Study Shows Infants Exposed to Hundreds of Harmful Chemicals before Birth

A new study has found up to 232 industrial chemicals in the umbilical cord blood of infants born in 2007 and 2008. The identified chemicals include known carcinogens, neurotoxins, endocrine disruptors, and numerous other compounds toxic to various organs and systems. The study, commissioned by the Environmental Working Group (EWG) and Rachel's Network, reveals the extent of exposure to harmful substances faced by pregnant mothers and underscores the need to create public policies to prevent future exposures.

The report is the 11th biomonitoring investigation commissioned by EWG, which overall have identified up to 486 chemicals, pollutants, and pesticides in 186 people of all ages. Biomonitoring is the direct measurement of people's exposure to toxic substances in the environment by measuring the substances or their metabolites in human specimens, such as blood or urine. Biomonitoring measurements indicate the amount of the chemical that actually gets into people from all environmental sources combined.

The research analyzed the contents of the umbilical cord blood of ten infants from racial or ethnic minorities born in the United States in 2007 and 2008. Fetuses and infants are most vulnerable to negative health impacts from chemical exposure. Five independent research labs in three countries tested for chemicals that are commonly found in American households. Little is known about how the chemicals in this mix interact with one another or what their combined health impacts might be.

Among the harmful substances identified in the cord blood, researchers reported for the first time ever the presence of 21 contaminants in American infants, including bisphenol A (BPA), a synthetic hormone found in numerous plastic products such as baby bottles, metal food cans, and cell phone cases, and eight previously undetected polychlorinated biphenyls (PCBs), which were banned in the late 1970s but are still ubiquitous in the environment.

A relatively new scientific field of study, biomonitoring is a major tool in advancing the public's right to know. Individuals have a right to know what industrial chemicals are contaminating their bodies and what harm those chemicals pose to their health. Biomonitoring helps to fill some of the numerous gaps in the data regarding chemical exposures and the potential for adverse health effects.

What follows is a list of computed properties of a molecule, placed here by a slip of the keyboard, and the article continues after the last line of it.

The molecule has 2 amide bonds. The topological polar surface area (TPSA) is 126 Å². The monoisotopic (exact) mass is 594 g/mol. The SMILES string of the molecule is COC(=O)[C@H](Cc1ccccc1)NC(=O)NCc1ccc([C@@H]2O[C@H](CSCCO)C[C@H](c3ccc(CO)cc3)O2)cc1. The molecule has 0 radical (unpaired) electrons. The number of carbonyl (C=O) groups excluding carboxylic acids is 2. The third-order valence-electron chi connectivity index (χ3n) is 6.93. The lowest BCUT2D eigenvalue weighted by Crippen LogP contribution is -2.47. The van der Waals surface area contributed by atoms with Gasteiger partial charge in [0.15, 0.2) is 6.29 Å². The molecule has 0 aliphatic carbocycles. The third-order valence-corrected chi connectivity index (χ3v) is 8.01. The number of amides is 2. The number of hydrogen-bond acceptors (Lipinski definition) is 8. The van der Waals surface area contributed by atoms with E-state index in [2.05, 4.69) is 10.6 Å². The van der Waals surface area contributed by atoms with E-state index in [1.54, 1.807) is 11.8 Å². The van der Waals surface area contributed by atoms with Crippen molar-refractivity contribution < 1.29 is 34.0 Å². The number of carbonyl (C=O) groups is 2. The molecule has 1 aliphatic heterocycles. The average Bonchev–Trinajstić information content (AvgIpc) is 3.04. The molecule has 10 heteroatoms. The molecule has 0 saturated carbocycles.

Biomonitoring studies, such as the EWG report, can help improve public health policy by identifying trends in chemical exposures, identifying disproportionately affected and particularly vulnerable communities, assessing the effectiveness of current regulations, and setting priorities for legislative and regulatory action. These biomonitoring studies clearly indicate that more needs to be done to protect public health.

However, companies that manufacture or use harmful chemicals have opposed efforts to use biomonitoring. When California state legislators introduced a proposal to create a biomonitoring plan for their state, businesses fought the measure, labeling it a "job killer." The industry claims that expanding the public's knowledge would create unwarranted fear and excessive regulation. After winning several amendments to the measure, some industry groups dropped their opposition and, in 2006, California's biomonitoring program went into effect. The state's first reports are due in 2010.

The Centers for Disease Control and Prevention (CDC) acknowledges that the presence of a chemical in the body does not mean the chemical will cause a problem. However, without the basic exposure data provided by biomonitoring, there is no way to understand what health impacts may result. Exceptionally little is known about the impact of chemicals on developing fetuses and infants and the effects of interactions among numerous combinations of chemicals.

Rather than sowing fear, biomonitoring advocates hold that such information is empowering to citizens, as information about releases of toxic pollution under the Toxics Release Inventory (TRI) has empowered communities to press for reductions. By combining the pollution data from sources such as TRI with local biomonitoring data and information about health trends, a fuller picture of the impacts of chemical exposure emerges. Communities can use the information to hold polluters and public officials accountable and demand actions needed to reduce their exposure to toxics.

The CDC operates a national biomonitoring program that has produced three assessments of the U.S. population's exposure to chemicals. The program's third report was released in 2005 and identified 148 industrial chemicals in the population. A fourth report from CDC is due later in December.

Biomonitoring programs in other countries have had a big impact on public health. Data from a breast milk monitoring program in Sweden first alerted the world to widespread exposure to the toxic flame retardants known as PBDEs after researchers watched levels rise exponentially in nursing mothers in the 1990s. In the 1970s and 1980s, biomonitoring showed a drop in blood lead levels as lead in gasoline was phased out for reasons apart from public health concerns about the heavy metal. This information helped speed the phase-out of lead as an additive in gasoline and other products.

Despite the research undertaken by the CDC and private groups like EWG, there is still much that is unknown about the public's exposure to harmful industrial chemicals and what health effects the chemicals are causing. The ubiquitous presence of industrial carcinogens and endocrine disruptors among the most vulnerable populations – fetuses and infants – raises serious questions about the effectiveness of current chemical policies.

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